Finished up this flower the other day.  We drew it on and grey shaded it before this color session.  I feel like that gives it kind of a richer tone that provides more depth and prevents it from getting too "loud" with the color.  And it's fun for me as it's a totally different approach to the peony for me (gotta keep experimenting and trying to figure it all out I guess).
It's a companion piece to a large chrysanthemum on her other shoulder that also has some fairly deep hues but still feels colorful.
She's one of the twice a month folks for most of the year, and we're getting to the point where we've got a few different projects going at once.  It can be really nice to hop around to different pieces and not stagnate to much with one thing.  Always look forward to our sessions and hearing what's coming next... 

Wednesday, April 25, 2012

Hannya and Snake

The first session on this new sleeve.
We recently finished his whole leg (koi, skull, flowers, toad etc.) and he was back to start the arm a couple weeks later.  As with his leg, he had a very clear idea of the images he wanted for the sleeve.  He brought in great reference, expressed the color tones and vibe he was going for very well, and now it's pretty much in my court.  It is a very ideal kind of collaboration for me.  He's got a great eye (which is really one of the most important traits to have in this business I think) and understands good design.
There will be another snake on the bottom of the arm wrapping through a stylized skull and lots more peonies (oh yeah, and we're covering an old arm band).  I'm thinking the look we're going for here is going to be minimal background at best, and really fill the open spaces with snake body and flowers.  He's talking very dense and very dark color scheme, and I'm digging it all the way...

Monday, April 23, 2012

Karashishi and Peonies

Only a couple of weeks in between visits this time.  Day one we colored in all of the rocks and did the peony on the elbow.  I can't really remember how long it all took, but it was a long day.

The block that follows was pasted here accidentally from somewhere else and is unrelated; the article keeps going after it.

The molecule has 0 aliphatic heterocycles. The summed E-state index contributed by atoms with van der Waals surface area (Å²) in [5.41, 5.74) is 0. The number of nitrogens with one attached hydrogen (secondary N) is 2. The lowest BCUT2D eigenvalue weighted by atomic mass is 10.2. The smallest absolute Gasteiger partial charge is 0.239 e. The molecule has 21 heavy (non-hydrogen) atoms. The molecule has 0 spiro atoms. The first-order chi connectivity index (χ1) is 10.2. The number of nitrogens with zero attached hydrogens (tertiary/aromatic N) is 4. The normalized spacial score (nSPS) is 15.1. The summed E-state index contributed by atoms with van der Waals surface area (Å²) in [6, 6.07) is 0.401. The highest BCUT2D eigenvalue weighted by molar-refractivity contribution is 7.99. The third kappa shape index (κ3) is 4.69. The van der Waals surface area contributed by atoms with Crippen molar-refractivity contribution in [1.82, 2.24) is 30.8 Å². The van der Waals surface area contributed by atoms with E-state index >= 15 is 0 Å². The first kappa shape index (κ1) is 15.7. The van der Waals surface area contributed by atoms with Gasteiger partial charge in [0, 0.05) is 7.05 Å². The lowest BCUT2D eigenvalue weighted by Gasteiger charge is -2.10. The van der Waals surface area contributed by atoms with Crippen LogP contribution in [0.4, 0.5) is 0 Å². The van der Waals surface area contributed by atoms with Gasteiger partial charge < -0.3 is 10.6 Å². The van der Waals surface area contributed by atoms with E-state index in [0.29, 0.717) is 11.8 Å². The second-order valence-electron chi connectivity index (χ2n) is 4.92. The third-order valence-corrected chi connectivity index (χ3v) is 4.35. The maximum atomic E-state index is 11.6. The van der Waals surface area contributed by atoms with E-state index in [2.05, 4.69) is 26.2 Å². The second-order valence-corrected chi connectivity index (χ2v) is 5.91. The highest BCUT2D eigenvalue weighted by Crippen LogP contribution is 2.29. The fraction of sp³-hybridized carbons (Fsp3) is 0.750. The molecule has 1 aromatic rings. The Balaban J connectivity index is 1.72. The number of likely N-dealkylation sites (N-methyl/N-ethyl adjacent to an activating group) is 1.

the flower on the elbow isn't especially big, but it was a challenge.  It can be a tricky area to pack it in solid and get things nice and tight.  Also not the most pleasant place to get a tattoo like that, but as always he sat like a champ (almost too well...made me feel wimpy for getting a little tired toward the end).
Normally long days can be a bit of a strain on me, and generally I prefer 2-3 hour sessions tops, but that's been changing a bit.  It's really the mental strain that gets to me after several hours.  Depending on what you're working on and where, it can take all you've got and then some to stay 100% focused and in the zone for 6 plus hours...
I haven't been sleeping too well lately, and the week leading up to this session I was up late watching lots of documentaries on life in Zen monasteries in Japan.  Not the most action packed viewing for most, but I really find it relaxing and incredibly interesting.  To see the amount of focus and awareness they bring to every single task, not to mention the extremely rigorous zazen practice (seated meditation performed several hours daily), is very inspiring.  It serves as a reminder to really shed layers of my self and the world around me and just tattoo, and gives me a high mental standard to aspire to.

Day two was a shorter session.  We colored in the top and final peony.  It was a perfect and managable session that was a nice follow up to the previous marathon day.

The plan for next time is finish the whole shishi in one go.  That would make it a total of seven sessions for this arm...not bad at all.  Also, he put down a deposit to start the other arm and we're gonna do another shishi and more peonies.  They're often represented in pairs, and to be able to do two matching sleeves of this theme as someone's first ever tattoos is pretty cool in my book...

Bonus inner arm shot: